The particles are coated with antibodies to a particular virus, so they will form clumps that should be visible on conventional body scans if that virus is present.
The team working on the technology, from the Harvard Medical School's Center for Molecular Imaging Research in Charlestown, Massachusetts, have already managed to detect viruses in body fluids and tissue samples. They hope to be able to detect viruses in patients' bodies within a couple of years.
Much of the technology has already been tested in humans, so the scientists are confident that it will be safe.
Scans revealing where virus populations are - HIV, for example, tends to concentrate in the lymph nodes - could help doctors improve treatments. And a scan could reveal whether viruses used in gene therapy to ferry new DNA into patients have actually reached the parts of the body they are intended for- and in sufficient numbers to do any good (Journal of the American Chemical Society, DOI: 10.1021/ ja036409g).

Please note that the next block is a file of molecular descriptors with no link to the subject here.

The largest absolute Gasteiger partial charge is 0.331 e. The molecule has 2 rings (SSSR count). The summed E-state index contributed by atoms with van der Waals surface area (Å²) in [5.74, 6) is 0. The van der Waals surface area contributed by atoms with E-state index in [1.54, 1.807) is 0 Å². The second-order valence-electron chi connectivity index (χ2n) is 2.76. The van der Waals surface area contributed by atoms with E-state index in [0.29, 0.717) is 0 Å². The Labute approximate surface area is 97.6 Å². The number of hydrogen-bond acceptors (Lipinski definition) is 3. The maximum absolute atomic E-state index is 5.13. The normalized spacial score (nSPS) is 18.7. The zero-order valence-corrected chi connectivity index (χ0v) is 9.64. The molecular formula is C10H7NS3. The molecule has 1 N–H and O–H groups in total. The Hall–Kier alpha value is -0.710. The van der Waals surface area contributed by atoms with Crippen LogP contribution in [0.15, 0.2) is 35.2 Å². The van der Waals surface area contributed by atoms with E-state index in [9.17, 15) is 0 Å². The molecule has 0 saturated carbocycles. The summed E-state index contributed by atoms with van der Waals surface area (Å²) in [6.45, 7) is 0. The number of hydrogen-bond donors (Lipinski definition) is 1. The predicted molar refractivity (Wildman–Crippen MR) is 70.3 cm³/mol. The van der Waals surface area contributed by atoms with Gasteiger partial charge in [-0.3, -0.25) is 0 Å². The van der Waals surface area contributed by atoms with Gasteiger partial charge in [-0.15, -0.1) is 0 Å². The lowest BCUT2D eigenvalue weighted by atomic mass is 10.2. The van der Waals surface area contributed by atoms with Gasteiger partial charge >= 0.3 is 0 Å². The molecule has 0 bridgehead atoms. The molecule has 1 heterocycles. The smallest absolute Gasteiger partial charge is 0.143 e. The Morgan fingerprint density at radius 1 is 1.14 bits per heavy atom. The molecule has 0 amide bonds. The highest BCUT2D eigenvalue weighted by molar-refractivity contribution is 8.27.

Usually, viruses can only be detected indirectly, by capturing and amplifying viral DNA through the PCR technique, which takes about two hours. "It's cumbersome, takes time, gives you false positives and negatives, and only detects fragments of the virus," says Manuel Perez, head of the team developing the new technique - which gives an answer in half the time.
It relies on particles 50 nanometres wide. They have a core of iron oxide and a coating of dextran, a sugar to which antibodies stick easily. A top coat of antibodies to the virus under investigation is added, and the particles are ready for use.
In lab tests, the nanoparticles have been added to samples of body fluids; in patients, they would simply be injected.
If live viruses are present, they stick to the antibodies on the nanoparticles, forming a large cluster of particles w
Contact: Claire Bowles